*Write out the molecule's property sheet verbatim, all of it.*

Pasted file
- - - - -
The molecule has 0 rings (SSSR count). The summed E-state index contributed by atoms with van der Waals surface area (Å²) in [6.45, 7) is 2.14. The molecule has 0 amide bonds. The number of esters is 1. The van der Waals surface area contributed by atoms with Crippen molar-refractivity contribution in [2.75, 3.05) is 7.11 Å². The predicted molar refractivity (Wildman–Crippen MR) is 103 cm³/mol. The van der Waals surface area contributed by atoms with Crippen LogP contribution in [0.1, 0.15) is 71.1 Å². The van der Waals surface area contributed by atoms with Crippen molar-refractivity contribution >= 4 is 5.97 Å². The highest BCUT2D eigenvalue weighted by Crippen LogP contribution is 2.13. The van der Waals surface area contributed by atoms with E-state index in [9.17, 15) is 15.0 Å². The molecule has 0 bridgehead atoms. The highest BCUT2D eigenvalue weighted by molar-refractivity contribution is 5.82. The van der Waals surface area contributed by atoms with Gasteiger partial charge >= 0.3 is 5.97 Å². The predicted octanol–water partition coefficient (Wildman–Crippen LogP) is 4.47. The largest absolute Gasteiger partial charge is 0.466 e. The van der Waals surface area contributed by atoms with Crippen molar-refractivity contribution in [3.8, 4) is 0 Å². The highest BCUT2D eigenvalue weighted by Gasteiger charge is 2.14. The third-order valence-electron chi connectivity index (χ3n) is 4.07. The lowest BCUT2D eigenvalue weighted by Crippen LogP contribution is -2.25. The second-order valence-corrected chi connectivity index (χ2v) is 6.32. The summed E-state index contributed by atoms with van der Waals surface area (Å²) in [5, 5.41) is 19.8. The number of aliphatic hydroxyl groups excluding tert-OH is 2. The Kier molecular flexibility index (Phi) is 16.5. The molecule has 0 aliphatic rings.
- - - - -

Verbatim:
The molecule has 0 rings (SSSR count). The summed E-state index contributed by atoms with van der Waals surface area (Å²) in [6.45, 7) is 2.14. The molecule has 0 amide bonds. The number of esters is 1. The van der Waals surface area contributed by atoms with Crippen molar-refractivity contribution in [2.75, 3.05) is 7.11 Å². The predicted molar refractivity (Wildman–Crippen MR) is 103 cm³/mol. The van der Waals surface area contributed by atoms with Crippen LogP contribution in [0.1, 0.15) is 71.1 Å². The van der Waals surface area contributed by atoms with Crippen molar-refractivity contribution >= 4 is 5.97 Å². The highest BCUT2D eigenvalue weighted by Crippen LogP contribution is 2.13. The van der Waals surface area contributed by atoms with E-state index in [9.17, 15) is 15.0 Å². The molecule has 0 bridgehead atoms. The highest BCUT2D eigenvalue weighted by molar-refractivity contribution is 5.82. The van der Waals surface area contributed by atoms with Gasteiger partial charge >= 0.3 is 5.97 Å². The predicted octanol–water partition coefficient (Wildman–Crippen LogP) is 4.47. The largest absolute Gasteiger partial charge is 0.466 e. The van der Waals surface area contributed by atoms with Crippen molar-refractivity contribution in [3.8, 4) is 0 Å². The highest BCUT2D eigenvalue weighted by Gasteiger charge is 2.14. The third-order valence-electron chi connectivity index (χ3n) is 4.07. The lowest BCUT2D eigenvalue weighted by Crippen LogP contribution is -2.25. The second-order valence-corrected chi connectivity index (χ2v) is 6.32. The summed E-state index contributed by atoms with van der Waals surface area (Å²) in [5, 5.41) is 19.8. The number of aliphatic hydroxyl groups excluding tert-OH is 2. The Kier molecular flexibility index (Phi) is 16.5. The molecule has 0 aliphatic rings.